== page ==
Small regional banks remain disadvantaged by Government regulation. Investors, who sold financials in Q2, are returning to large cap despite continued failures and Government intervention. Volumes were light last week as investors avoided risk ahead of quarter end. Watch early October action closely as short restrictions are lifted and investors return from sidelines.

Despite negative news, financials and homebuilders are performing best in September, suggesting the appetite to sell has abated. Basics have performed poorly, with coal (KOL) and ag supply (MOO) falling –29.77% and -21.60% respectively.

Post election legislation supports larger insured populations, boosting demand for healthcare services, treatment and equipment. Margin pressure drives investment in healthcare IT. Generic sales growth supports biotech M&A as big pharma bolsters pipelines.

Despite EPS contraction and rising job loss, consumer staples and retailers offer upside potential through Q4. In 2002, retail (RTH) rallied 7.2% from the end of September to the end of November. Job loss drives macro risk; forcing inventory and product mix adjustments. Focus on top scoring names in the basket.

Basics remain under pressure as the Dollar finds its footing near support and the global economic slowdown reduces demand. Natural gas offers positive seasonality on winter inventory builds. Ag supply failed to recapture support as underlying grains remain under pressure. Focus on natural gas for basics exposure.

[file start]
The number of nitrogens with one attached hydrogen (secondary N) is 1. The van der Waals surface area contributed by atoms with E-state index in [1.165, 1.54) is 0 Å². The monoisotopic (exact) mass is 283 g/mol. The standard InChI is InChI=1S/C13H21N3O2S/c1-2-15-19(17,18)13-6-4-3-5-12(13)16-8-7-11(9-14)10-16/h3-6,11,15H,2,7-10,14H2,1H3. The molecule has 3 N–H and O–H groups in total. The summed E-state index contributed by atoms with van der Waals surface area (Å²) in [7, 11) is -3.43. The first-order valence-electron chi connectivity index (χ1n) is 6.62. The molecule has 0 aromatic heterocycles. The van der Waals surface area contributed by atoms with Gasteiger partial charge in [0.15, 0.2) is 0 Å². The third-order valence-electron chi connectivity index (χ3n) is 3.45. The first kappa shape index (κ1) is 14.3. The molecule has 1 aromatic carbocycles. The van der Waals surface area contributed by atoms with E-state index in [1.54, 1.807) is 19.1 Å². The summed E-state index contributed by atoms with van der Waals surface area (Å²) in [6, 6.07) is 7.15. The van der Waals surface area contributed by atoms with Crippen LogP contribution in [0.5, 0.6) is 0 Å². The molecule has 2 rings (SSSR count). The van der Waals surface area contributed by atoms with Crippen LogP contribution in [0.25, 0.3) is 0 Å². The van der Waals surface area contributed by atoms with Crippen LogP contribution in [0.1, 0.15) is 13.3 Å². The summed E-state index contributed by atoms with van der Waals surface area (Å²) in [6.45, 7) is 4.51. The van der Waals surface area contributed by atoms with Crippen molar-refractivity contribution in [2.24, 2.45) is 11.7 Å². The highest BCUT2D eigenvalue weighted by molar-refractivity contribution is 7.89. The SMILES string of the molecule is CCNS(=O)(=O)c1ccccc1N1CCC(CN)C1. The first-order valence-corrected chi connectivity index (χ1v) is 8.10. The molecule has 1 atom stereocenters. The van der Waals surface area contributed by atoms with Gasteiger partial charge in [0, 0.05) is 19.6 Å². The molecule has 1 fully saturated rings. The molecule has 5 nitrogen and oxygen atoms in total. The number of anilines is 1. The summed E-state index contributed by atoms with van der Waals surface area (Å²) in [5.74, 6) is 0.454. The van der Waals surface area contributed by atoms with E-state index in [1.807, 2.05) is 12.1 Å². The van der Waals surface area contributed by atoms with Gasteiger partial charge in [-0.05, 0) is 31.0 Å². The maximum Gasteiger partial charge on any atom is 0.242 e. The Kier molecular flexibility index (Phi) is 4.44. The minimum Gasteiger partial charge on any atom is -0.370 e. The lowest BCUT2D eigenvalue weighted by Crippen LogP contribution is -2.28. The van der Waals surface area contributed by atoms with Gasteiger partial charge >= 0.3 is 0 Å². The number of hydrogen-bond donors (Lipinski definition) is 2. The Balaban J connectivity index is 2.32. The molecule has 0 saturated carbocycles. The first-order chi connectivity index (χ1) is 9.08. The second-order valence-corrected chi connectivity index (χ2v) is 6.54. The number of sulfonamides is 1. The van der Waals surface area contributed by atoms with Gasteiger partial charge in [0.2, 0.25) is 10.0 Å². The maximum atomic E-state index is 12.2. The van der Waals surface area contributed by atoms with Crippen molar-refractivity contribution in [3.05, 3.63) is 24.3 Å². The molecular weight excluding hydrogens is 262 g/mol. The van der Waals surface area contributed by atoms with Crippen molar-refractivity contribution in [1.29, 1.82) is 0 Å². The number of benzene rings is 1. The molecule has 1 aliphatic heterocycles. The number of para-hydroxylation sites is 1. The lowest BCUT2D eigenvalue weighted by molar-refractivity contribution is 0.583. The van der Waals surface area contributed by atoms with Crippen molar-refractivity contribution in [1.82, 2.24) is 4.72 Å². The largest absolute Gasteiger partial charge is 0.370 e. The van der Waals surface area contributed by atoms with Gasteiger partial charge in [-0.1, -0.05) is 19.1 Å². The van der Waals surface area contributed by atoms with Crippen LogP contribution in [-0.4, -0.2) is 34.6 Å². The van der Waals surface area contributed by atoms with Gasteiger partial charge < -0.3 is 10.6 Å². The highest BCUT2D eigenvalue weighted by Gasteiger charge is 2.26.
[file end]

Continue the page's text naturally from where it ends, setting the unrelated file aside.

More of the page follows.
Tech stocks retreated this month as investor’s reduced EPS risk. Semiconductors offer positive seasonality beginning mid October. Use down days to accumulate positions in top scoring names.

Monday, September 22, 2008

Weekly Research from September 2008

September 22, 2008

The market shook off a tremendous amount of negative news last week. We were looking for support at 1075-1175 and the market split the difference, bottoming on Thursday at 1133 alongside a 42.16 VIX reading. We expect the VIX will remain within a much higher band for the coming 4-6 weeks compared to the first half of 08.

Legislative rallies rarely do more than extend the inevitable. We have been saying the bottom is in process and the market will head higher following Yom Kippur. In the post-regulated world we have question whether 08’s absolute bottom was made last week. Over the weekend the short selling restriction and garbage pail debt entity were discussed ad nausea. There remains a great number of questions, however, its clear the Government is focused on accommodating markets.

On Friday, the SPX and DJIA rallied into their 50dma’s. The DJIA could run as high as 11,900 if it successfully shakes off sellers. If it fails and rolls over on volume, the market will make new lows. The SPX has 3.5-5.5% additional upside if it can continue upward through its 50dma to prior resistance at 1300-1325.